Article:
Last Thursday it was a privilege to be at Craighead Diocesan School for their prize-giving in the morning and leavers’ ball in the evening—the last such events for their retiring Principal, Ms Lindy Graham. It has been an absolute pleasure to work with Lindy through the past 10 years and I wish her and her husband John well for the next chapter of their lives.
On Friday evening, Teresa and I were present for the Laidlaw College graduation, supporting our daughter Alice who has completed her Bachelor of Theology degree. It was a delight, however, to also be there to share celebrations for members of our wider Diocesan family who also graduated. I congratulate the following on their achievements: the Reverend Carolyn Swift (Diploma of Christian Studies); Kathryn Fee, Samuel Fee (Bachelor of Counselling); Jay Brantley, Bethany Smith, Jamie Somerville (Bachelor of Theology); Anne Shave, and Rowena Stevenson (Postgraduate Certificate in Theology (Ministry Supervision).
On Sunday morning the Reverend Cameron Pickering was installed in the Transitional Cathedral as a new Canon of our Cathedral (replacing Ben Truman). Later that day, Teresa and I were at St Paul’s Church, Glenmark, with around 60 others, including the Reverend Dr Elspeth Wingham, Priest-in-Charge of Glenmark-Waikari and Archdeacon Dawn Baldwin (North Canterbury) for the re-dedication of St Paul’s Church, Glenmark. It was wonderful to be in this now safe, reinstated church. Much work remains to be done to fully restore the church (e.g. plastering its walls) but it is exciting that worship services and other community events will be able to be held in St Paul’s again.
Carol Services are a feature of this season. Tonight, all are welcome to the City Mission Carol Service, 7pm at the Transitional Cathedral. Also welcome to all for the annual Cathedral Christmas Carol service on Sunday, 17 December at 7pm—this service is always a highlight of the choral year at the Transitional Cathedral.
There is plenty of good reading in our latest Anglican Life e-magazine (e-format only for this Advent/Christmas publication. Please head to our website to read your copy!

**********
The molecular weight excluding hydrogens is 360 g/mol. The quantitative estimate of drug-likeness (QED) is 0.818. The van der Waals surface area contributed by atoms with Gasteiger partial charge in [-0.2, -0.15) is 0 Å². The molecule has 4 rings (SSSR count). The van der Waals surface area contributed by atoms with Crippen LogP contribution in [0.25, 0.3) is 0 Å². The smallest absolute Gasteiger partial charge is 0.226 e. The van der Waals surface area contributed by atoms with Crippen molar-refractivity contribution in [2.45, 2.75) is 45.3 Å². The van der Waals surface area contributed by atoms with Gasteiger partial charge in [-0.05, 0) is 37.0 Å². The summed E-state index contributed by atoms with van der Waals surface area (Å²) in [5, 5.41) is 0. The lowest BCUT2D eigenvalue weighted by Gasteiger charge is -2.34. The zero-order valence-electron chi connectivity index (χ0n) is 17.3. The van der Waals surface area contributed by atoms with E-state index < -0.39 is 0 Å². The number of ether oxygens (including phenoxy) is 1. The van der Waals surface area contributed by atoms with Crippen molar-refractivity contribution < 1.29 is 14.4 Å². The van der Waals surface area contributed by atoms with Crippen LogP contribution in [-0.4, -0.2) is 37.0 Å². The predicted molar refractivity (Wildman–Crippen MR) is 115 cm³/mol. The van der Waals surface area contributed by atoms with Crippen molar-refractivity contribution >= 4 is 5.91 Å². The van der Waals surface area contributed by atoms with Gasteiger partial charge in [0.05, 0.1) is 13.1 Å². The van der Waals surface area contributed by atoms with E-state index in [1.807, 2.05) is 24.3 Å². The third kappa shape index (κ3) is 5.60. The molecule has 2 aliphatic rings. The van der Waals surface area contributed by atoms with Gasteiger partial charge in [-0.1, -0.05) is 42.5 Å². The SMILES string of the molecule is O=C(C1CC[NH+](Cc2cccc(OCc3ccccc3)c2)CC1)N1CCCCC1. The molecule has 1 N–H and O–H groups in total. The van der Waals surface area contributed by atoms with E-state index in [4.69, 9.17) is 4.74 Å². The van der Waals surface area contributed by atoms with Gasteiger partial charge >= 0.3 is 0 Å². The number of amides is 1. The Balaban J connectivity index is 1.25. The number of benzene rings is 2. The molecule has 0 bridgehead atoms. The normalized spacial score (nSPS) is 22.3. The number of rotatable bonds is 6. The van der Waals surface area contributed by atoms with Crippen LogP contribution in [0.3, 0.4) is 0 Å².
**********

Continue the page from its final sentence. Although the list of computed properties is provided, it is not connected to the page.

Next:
Orders for the 2024 Theology House Lenten studies, A Future of Hope: Answering the Call to Love our Neighbour, are being received. Lent starts early in 2024: Ash Wednesday is 14 February. Details re costs and how to order are at Theology House.
Elsewhere in e-Life we are advertising two “save the dates” for the beginning of our Anglican Campaign—fundraising for the Cathedral Reinstatement Project—in February, 2024. To complete the rising again of our Cathedral in the Square we will need your help. I look forward to meeting with Anglicans from throughout the Diocese at either of the two events. Subsequent to that beginning, there will be communication with all worshipping Anglicans in our Diocese.
I am delighted and grateful that the Reverend John Sheaf will be interim Priest in Charge of the Parish of Opawa-St Martins from 1 February 2024 till late May 2024.
Our new government was voted into office by a collective majority which felt our previous government was out of touch with Kiwis on a number of matters. An obvious challenge for the new government is to keep in touch with Kiwis on many matters. In just a few weeks in office, signals about Te Reo, Te Tiriti and thus generally about the course of Pākehā-Māori relationships through the next three years, raise a question, in my mind at least, about whether this government is tuned into the concerns of Kiwis that participation of Māori in all the benefits of our society is truly an equal participation. Until statistical measures of that participation improve (e.g. that Pākehā and Māori have equal life expectancy), no government’s work on fulfilment of Te Tiriti’s hopes and promises is done. Signals from the Beehive which effectively diminish the importance of Te Reo in the life of our nation and in particular among Māori are not constructive contributions to achieving full equality between Māori and Pākehā. Conversely, protestors at Te Papa diminishing the importance of the English version of Te Tiriti in our continuing national conversation about the meaning of Te Tiriti do not offer a constructive contribution either.
I was going to avoid saying anything this week about the conflict in Gaza but early this morning I noticed a joint declaration has been made by the Prime Ministers of Australia, Canada and New Zealand. It is a comprehensive statement which presses for peace while recognising certain realities of the immediate past and present of the situation, and it continues to press for the only realistic future: a two-state solution in which Hamas plays no part in governance.
Our Gospel reading this coming Sunday, Advent 3, is John 1:6-8, 19-28. As noted last week, John the Baptist appears and reappears during these Sundays of Advent and then, after Christmas, of Epiphany. This reading may seem a puzzling choice for our lectionary, since it seems to repeat aspects of last week’s gospel reading. But it also stretches last week’s reading, offering more insight into who Jesus Christ is, especially the universal scope of the light Christ brings into the world (v. 9).